Burundi is at imminent risk of descending into civil war. That is the warning of Salim Ahmed Salim, the former secretary-general of the Organisation of African Unity, the predecessor to the AU, which is meeting in Sandton.
“Immediate measures need to be implemented to de-escalate the situation in Burundi, or the country could descend into civil war again,” wrote Salim in an op-ed piece this week, timed to coincide with the AU Summit hosted by South Africa.
Salim further warned: “Burundi and Rwanda’s history have shown the tragic consequences of failing to act when leaders incite or fail to contain violence. A return to conflict in Burundi would nullify the Arusha Agreement and have destabilising consequences for the entire region.”
These concerns are echoed by Welile Nhlapo, Burundi expert and former national security adviser to President Jacob Zuma, who is attending the AU Summit as an observer.
“If elections are carried out under current conditions in Burundi, no one will recognise the results and it will give good reason to the spoilers to launch into serious armed conflict. We are concerned about the risk of Burundi descending into civil war again,” Nhlapo has said on the sidelines of the summit.
Burundi’s President Pierre Nkurunziza endorsed a new election timetable this week hours after the UN warned that an increase in violence committed by pro-government militias could push the country into a civil war.
Presidential elections are now scheduled for July 15, senatorial elections for July 24 and parliamentary and local government elections for June 29. The opposition has categorically rejected these dates and will boycott the elections, saying that any elections under these conditions cannot be free and fair.
The AU Peace and Security Council, which met last night, is mandated to discuss the conflict in Burundi and come up with a road map for the way forward.
Experts fear the AU will fail to produce decisive action.
Popular Burundian singer Khadja Nin, who is at the summit, has added her voice to the criticism of Nkurunziza, saying: “We are calling for greater regional diplomatic pressure on Nkurunziza to step aside before protests escalate. The EU mustn’t act before the AU, as then the AU would just be an empty box.”
According to Devon Curtis, a Burundi expert and senior lecturer on Africa at Cambridge University, “the conflict in Burundi is fundamentally political, with Hutu and Tutsi on both sides of the divide”.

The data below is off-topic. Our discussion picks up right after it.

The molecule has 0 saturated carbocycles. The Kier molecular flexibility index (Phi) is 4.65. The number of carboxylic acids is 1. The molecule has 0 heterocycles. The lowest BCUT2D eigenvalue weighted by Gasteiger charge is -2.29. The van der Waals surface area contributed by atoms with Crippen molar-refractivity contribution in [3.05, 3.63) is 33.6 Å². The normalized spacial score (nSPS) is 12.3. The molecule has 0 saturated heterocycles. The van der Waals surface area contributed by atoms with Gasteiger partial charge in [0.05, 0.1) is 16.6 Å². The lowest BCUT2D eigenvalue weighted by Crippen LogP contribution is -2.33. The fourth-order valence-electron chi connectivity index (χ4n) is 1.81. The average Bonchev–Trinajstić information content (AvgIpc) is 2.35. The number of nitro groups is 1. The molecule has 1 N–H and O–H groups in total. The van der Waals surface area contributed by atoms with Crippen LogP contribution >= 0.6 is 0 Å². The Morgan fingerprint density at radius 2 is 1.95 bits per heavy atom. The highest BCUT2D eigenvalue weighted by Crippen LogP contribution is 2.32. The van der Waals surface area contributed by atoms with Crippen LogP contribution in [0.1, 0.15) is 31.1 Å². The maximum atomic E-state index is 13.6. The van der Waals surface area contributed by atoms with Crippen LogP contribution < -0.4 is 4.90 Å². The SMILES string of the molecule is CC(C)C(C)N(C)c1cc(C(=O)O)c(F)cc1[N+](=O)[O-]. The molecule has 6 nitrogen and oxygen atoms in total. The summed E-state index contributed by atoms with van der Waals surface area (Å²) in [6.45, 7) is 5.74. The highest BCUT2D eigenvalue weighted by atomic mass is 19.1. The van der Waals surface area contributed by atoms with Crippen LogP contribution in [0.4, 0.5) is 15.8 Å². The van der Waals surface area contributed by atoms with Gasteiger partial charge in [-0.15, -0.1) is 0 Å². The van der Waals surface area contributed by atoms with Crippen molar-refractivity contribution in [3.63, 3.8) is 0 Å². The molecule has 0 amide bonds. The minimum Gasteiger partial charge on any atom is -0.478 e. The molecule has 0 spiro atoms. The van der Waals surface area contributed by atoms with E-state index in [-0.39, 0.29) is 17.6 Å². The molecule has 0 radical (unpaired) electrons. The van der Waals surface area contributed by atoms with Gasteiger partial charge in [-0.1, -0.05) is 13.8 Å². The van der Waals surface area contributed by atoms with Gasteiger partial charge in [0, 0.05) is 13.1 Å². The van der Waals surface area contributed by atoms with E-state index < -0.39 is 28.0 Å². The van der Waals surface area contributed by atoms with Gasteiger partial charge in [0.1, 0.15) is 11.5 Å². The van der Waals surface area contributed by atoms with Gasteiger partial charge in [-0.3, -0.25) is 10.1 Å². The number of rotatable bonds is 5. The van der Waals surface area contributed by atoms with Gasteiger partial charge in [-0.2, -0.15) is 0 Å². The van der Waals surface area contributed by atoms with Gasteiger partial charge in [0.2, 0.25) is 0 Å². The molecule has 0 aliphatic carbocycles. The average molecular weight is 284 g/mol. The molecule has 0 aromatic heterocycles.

“There is a risk, however, that the ethnic dimension could become more prominent, especially if Rwanda were to become involved.”
Curtis has warned Western government officials that there is a danger that Rwanda may use the instability as a pretext for intervention in Burundi. Large numbers of refugees have crossed the border into Rwanda and there are allegations that youth militia groups in Burundi, the Imbonerakure, have links to the Burundian ruling party as well as to the FDLR.
The FDLR are the Hutu former genocidaires who fled Rwanda after the 1994 genocide and are now based in eastern Democratic Republic of Congo (DRC). Any Rwandan involvement in Burundi would have serious negative implications for the region and lead to violence.
Following a failed coup attempt on May 13, there are allegations that some members of the Burundian military have defected, with some going to Rwanda. Two out of the five members of the Independent Electoral Commission have also fled the country to Rwanda.
Refugees in neighbouring countries have said that the Imbonerakure have committed crimes including executions, abductions and torture, which, according to the UN High Commissioner for Human Rights, Zeid Ra’ad Al Hussein, “could tip an already extremely tense situation over the edge”.
The ramifications in humanitarian terms are dire. According to Save the Children, about 2 300 children have been separated from their families and fled Burundi over the past six weeks. Parents are staying behind to protect their homes from looting, and to send their children to safety.
“Children as young as six years old have arrived alone at Mahama camp in Rwanda, exhausted and frightened,” said Edwin Kuria, operations manager for Save the Children in East Africa.
“A three-year-old toddler arrived in the camp recently in the care of her 12-year-old sister. Many arrive with bare feet and with only the clothes on their backs.”
According to the UN refugee agency UNHCR, more than 96 000 people have fled clashes between police and anti-government protesters in Burundi and gone to Rwanda, the DRC, Tanzania and Uganda.
The UN said that 60 percent of all newly arrived refugees in Rwanda were children.
There are fears that more will flee as the risk of violence escalates in the run-up to the presidential vote.
Burundi’s economy is suffering as a result of the turmoil, with most foreign donors having withdrawn their aid, which will make it difficult to deliver services. Half of Burundi’s budget came from aid. Without donor funds to run an election, the government will be hard-pressed to fund scheduled elections through its tax revenue.
According to Salim, what the Burundian government needs to do immediately is remove restrictions on the media and internet, cease arbitrary arrests and human rights violations, allow human rights monitors to be deployed and release all detainees. The postponement of elections and brokering an inclusive national dialogue are also needed. The AU must act together to send a strong message that, if conditions don’t improve, sanctions will be considered.